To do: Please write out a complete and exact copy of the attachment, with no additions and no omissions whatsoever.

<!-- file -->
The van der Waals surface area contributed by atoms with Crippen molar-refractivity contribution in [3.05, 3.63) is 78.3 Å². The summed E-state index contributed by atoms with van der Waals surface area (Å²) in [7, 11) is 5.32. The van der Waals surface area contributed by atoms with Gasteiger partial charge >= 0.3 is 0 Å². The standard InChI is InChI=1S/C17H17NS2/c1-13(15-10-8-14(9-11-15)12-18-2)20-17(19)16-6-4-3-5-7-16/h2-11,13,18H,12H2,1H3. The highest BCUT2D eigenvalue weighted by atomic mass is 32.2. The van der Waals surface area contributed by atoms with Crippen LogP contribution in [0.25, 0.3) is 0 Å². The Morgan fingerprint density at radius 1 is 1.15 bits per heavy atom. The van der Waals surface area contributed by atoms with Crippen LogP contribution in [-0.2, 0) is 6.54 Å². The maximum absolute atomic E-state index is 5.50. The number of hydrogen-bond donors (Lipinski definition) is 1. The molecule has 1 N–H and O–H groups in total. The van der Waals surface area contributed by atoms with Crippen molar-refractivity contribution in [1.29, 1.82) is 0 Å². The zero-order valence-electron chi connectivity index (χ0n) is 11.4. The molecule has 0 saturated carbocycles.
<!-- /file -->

The van der Waals surface area contributed by atoms with Crippen molar-refractivity contribution in [3.05, 3.63) is 78.3 Å². The summed E-state index contributed by atoms with van der Waals surface area (Å²) in [7, 11) is 5.32. The van der Waals surface area contributed by atoms with Gasteiger partial charge >= 0.3 is 0 Å². The standard InChI is InChI=1S/C17H17NS2/c1-13(15-10-8-14(9-11-15)12-18-2)20-17(19)16-6-4-3-5-7-16/h2-11,13,18H,12H2,1H3. The highest BCUT2D eigenvalue weighted by atomic mass is 32.2. The van der Waals surface area contributed by atoms with Crippen LogP contribution in [0.25, 0.3) is 0 Å². The Morgan fingerprint density at radius 1 is 1.15 bits per heavy atom. The van der Waals surface area contributed by atoms with Crippen LogP contribution in [-0.2, 0) is 6.54 Å². The maximum absolute atomic E-state index is 5.50. The number of hydrogen-bond donors (Lipinski definition) is 1. The molecule has 1 N–H and O–H groups in total. The van der Waals surface area contributed by atoms with Crippen molar-refractivity contribution in [1.29, 1.82) is 0 Å². The zero-order valence-electron chi connectivity index (χ0n) is 11.4. The molecule has 0 saturated carbocycles.